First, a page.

Skip to main content

Supersize Me: Atom Smasher Reaches Highest Energies Yet

image of first lead ion collision lhc
One of the first lead ion collisions captured as the LHC ramped up for higher energy levels on the ALICE experiment, which aims to re-create conditions a billionth of a second after the Big Bang.
(Image: © CERN)


The world's largest atom smasher has supersized its collisions, crashing heavy lead atoms into one another at the highest energy levels yet.

"The collision energy between two nuclei reaches 1,000 tera-electron volts. This energy is that of a bumblebee hitting us on the cheek on a summer day. But the energy is concentrated in a volume that is approximately 10 to 27 (a billion-billion-billion) times smaller," Jens Jørgen Gaardhøje, the head of the Danish research group within the A Large Ion Collider Experiment (ALICE) at CERN, said in a statement. "The energy concentration (density) is therefore tremendous and has never been realized before under terrestrial conditions." [In Photos: The World's Largest Atom Smasher]

The massive particle collisions could reveal insights into the flicker of time just after the Big Bang, when the entire universe was filled with a blazing hot primordial soup of the fundamental building blocks of matter called quarks, antiquarks and gluons.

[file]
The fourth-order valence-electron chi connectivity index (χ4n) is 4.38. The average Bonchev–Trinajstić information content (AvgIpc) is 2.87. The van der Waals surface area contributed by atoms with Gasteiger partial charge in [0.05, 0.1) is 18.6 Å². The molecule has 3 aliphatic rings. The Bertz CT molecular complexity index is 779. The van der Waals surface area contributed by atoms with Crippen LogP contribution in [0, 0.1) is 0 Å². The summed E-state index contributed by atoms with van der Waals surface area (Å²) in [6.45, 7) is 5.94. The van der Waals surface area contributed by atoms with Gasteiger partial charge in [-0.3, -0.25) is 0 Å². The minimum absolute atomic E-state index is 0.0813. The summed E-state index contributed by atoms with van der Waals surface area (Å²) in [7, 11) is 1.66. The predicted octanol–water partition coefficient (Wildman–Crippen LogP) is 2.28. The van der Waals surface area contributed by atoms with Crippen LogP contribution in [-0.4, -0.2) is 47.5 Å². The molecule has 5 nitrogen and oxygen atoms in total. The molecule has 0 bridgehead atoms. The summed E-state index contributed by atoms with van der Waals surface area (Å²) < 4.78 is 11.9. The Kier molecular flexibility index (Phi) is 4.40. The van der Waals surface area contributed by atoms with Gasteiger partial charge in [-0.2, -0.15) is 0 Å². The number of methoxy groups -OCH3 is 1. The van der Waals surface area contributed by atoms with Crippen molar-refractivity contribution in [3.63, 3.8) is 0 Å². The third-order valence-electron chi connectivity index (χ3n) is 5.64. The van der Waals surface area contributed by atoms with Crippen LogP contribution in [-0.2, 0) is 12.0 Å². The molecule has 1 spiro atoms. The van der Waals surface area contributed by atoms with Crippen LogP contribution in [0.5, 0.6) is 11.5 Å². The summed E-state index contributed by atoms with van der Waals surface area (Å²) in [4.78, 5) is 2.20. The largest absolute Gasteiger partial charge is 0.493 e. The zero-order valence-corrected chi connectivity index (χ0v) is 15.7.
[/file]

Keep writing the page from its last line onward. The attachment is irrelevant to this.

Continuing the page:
Ramping up

The Large Hadron Collider, the 17-mile-long (27 kilometers) ring on the border between France and Switzerland, has been operating at higher energy levels since the summer. But those collisions used protons, which have an atomic mass of 1. The new experiments use much heftier lead nuclei, which have an atomic mass of about 208.

The new collisions convert all that energy into tiny flecks of matter made up of just quarks, antiquarks and gluons. The teensy speck of matter fleetingly reaches a temperature of 4,000 billion degrees.

Normally, quarks are bound together into subatomic particles via gluons, which carry the strong nuclear force. But the intense collisions blow apart the particles and form a primordial soup that mimics the conditions in the billionth of a second after the Big Bang.

The team first turned on the lead beams for collisions on Nov. 25.

"The first collisions already tell us that more than 30,000 particles can be created in every central collision between two lead ions. This corresponds to an unprecedented energy density," of more than 40 times the energy density of a proton, Gaardhøje said.

Follow Tia Ghose on Twitter and Google+. Follow Live Science @livescience, Facebook & Google+. Original article on Live Science.